CS - Computer Science (CS)
CS 135. Computer Skills for Problem-Solving. (3 Credits)
Using personal computers as effective problem-solving tools, this course will enhance analytical thinking and abstraction skills. Topics include problem specification, problem-solving techniques, and the interpretation of results to problems from scientific, business, and social domains. Students will utilize productivity software, the Internet, and programming principles to foster an understanding of the impact of computing technology on society and culture. (Fall, Spring, Summer)
CS 155. Computer Science I. (3 Credits)
An introduction to the theoretical foundations of computer science, the components of algorithms and the representation of these components using a high-level programming language. Special emphasis on software development and an introduction to object-oriented programming. Prerequisites: CS 135 and MA 112, or CS 135 and MA 115, or MA 125 w/min grade of B, or ACT Math 28 or higher (Fall, Spring, Summer)
CS 245. Introduction to Discrete Structures. (3 Credits)
Sets, functions and relations, basic logic, proof techniques, basics of counting, graphs and trees, discrete probability and number systems with applications to various areas of computer science. Prerequisite: MA 112; Prerequisite or Correquisite: CS 155.(Fall).
CS 249. Introduction to Information Security. (3 Credits)
An introduction to both the technical and management aspects of information security. The course will provide a foundation for understanding the principles of protecting information assets, determining the levels of protection required, response, forensics, and recovery from security incidents, and developing a useful information security system with appropriate defenses, intrusion detection, auditing, and reporting. Also cross-listed as CIS 249 but creditable only in the field for which registered. Prerequisites: CS 135 and MA 112 or any Area lll math included in the General Education Component listed under Requirements for the Bachelor of Business Administration Degree. (Fall, Spring).
CS 255. Computer Science II. (3 Credits)
Continuation of CS 155 with emphasis on advanced programming techniques, including recursion and pointers. Introduction to elementary data structures such as queues, stacks, lists, strings, and trees. Discussion of professional ethics. Programming methodology with emphasis on object-oriented programming. Prerequisite: C or higher in CS 155. (Fall, Spring; Summer on sufficient demand)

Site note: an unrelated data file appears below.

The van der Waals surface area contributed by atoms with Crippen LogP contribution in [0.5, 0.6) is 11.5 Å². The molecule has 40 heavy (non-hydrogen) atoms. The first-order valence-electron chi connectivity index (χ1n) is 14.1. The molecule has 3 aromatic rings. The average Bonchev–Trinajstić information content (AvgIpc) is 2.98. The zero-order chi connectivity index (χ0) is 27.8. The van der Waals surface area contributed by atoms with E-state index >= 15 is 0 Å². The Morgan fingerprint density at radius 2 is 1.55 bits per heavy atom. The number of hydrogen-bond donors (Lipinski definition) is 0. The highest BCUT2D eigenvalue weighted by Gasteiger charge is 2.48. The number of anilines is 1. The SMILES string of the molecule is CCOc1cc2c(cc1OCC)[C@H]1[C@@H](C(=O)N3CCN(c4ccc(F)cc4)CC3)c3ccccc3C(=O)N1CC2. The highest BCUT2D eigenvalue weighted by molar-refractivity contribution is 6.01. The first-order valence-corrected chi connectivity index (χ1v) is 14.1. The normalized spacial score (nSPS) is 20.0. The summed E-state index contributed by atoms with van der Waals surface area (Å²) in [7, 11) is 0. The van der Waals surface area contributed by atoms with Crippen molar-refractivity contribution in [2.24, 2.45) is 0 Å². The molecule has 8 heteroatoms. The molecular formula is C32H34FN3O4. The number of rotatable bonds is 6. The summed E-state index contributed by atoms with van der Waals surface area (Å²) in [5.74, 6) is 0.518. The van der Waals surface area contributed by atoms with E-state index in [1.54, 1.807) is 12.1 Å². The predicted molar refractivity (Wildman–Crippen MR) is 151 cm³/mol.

CS 310. Computer Organization and Assembly Language Programming. (3 Credits)
Overview of computer hardware organization, machine representation of numbers and characters, memory system organization and architecture. Overview of system software. Programming experience in assembly language. Prerequisite: CS 245. (Spring).
CS 311. computer Architecture. (3 Credits)
Review of Boolean algebra and the elements of logic design including a laboratory experience. Study of the theory and design of register transfer, bus structure, arithmetic unit, control unit and memory. Consideration of design options including array processors, stack-based processors, pipelining, multiprocessing and distributed systems. Prerequisite: CS 310. (Fall)
CS 315. Graphical User Interface Programming. (3 Credits)
Introduction to programming for modern graphical user interfaces using a visual programming tool. Topics include integrated development environments, object-oriented design, use of components and rapid application development. Prerequisite: CS 255. (Spring, even-numbered years).
CS 325. Programming for the Web. (3 Credits)
Introduction to programming for the World Wide Web, using current technology. Prerequisite: CS 255. (Fall, odd-numbered years).
CS 335. New Developments in Programming. (3 Credits)
An introduction to a topic of current interest in the field of Computer Science. Prerequisite: CS 255. (Spring, odd-numbered years).
CS 355. Data Structures and Algorithms. (3 Credits)